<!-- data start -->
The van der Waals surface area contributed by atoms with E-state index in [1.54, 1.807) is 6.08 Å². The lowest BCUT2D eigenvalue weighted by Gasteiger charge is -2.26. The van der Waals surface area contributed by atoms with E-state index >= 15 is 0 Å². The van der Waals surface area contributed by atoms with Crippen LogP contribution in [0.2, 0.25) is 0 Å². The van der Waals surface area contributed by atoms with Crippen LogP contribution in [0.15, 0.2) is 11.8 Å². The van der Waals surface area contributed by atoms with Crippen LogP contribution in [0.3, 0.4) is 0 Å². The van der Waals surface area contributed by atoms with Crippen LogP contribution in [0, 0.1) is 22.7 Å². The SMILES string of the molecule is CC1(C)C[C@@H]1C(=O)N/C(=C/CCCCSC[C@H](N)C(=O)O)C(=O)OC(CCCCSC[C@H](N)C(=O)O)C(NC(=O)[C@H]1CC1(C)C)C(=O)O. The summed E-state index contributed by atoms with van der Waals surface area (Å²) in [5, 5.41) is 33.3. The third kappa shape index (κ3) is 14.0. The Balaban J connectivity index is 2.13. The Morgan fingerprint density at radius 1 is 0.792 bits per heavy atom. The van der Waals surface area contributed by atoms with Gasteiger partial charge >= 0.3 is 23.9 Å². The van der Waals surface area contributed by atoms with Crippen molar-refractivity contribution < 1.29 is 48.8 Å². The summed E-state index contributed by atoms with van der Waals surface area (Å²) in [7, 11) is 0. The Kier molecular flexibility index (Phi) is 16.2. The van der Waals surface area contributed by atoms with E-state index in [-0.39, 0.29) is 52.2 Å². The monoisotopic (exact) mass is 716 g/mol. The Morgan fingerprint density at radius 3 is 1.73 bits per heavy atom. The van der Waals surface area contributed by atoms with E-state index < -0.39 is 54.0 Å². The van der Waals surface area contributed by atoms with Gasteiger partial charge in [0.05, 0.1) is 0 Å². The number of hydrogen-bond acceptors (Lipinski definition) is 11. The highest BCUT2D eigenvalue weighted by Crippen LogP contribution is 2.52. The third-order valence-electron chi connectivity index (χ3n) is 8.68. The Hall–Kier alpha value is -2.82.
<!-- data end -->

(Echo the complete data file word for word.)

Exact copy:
The van der Waals surface area contributed by atoms with E-state index in [1.54, 1.807) is 6.08 Å². The lowest BCUT2D eigenvalue weighted by Gasteiger charge is -2.26. The van der Waals surface area contributed by atoms with E-state index >= 15 is 0 Å². The van der Waals surface area contributed by atoms with Crippen LogP contribution in [0.2, 0.25) is 0 Å². The van der Waals surface area contributed by atoms with Crippen LogP contribution in [0.15, 0.2) is 11.8 Å². The van der Waals surface area contributed by atoms with Crippen LogP contribution in [0.3, 0.4) is 0 Å². The van der Waals surface area contributed by atoms with Crippen LogP contribution in [0, 0.1) is 22.7 Å². The SMILES string of the molecule is CC1(C)C[C@@H]1C(=O)N/C(=C/CCCCSC[C@H](N)C(=O)O)C(=O)OC(CCCCSC[C@H](N)C(=O)O)C(NC(=O)[C@H]1CC1(C)C)C(=O)O. The summed E-state index contributed by atoms with van der Waals surface area (Å²) in [5, 5.41) is 33.3. The third kappa shape index (κ3) is 14.0. The Balaban J connectivity index is 2.13. The Morgan fingerprint density at radius 1 is 0.792 bits per heavy atom. The van der Waals surface area contributed by atoms with Gasteiger partial charge >= 0.3 is 23.9 Å². The van der Waals surface area contributed by atoms with Crippen molar-refractivity contribution < 1.29 is 48.8 Å². The summed E-state index contributed by atoms with van der Waals surface area (Å²) in [7, 11) is 0. The Kier molecular flexibility index (Phi) is 16.2. The van der Waals surface area contributed by atoms with E-state index in [-0.39, 0.29) is 52.2 Å². The monoisotopic (exact) mass is 716 g/mol. The Morgan fingerprint density at radius 3 is 1.73 bits per heavy atom. The van der Waals surface area contributed by atoms with E-state index < -0.39 is 54.0 Å². The van der Waals surface area contributed by atoms with Gasteiger partial charge in [0.05, 0.1) is 0 Å². The number of hydrogen-bond acceptors (Lipinski definition) is 11. The highest BCUT2D eigenvalue weighted by Crippen LogP contribution is 2.52. The third-order valence-electron chi connectivity index (χ3n) is 8.68. The Hall–Kier alpha value is -2.82.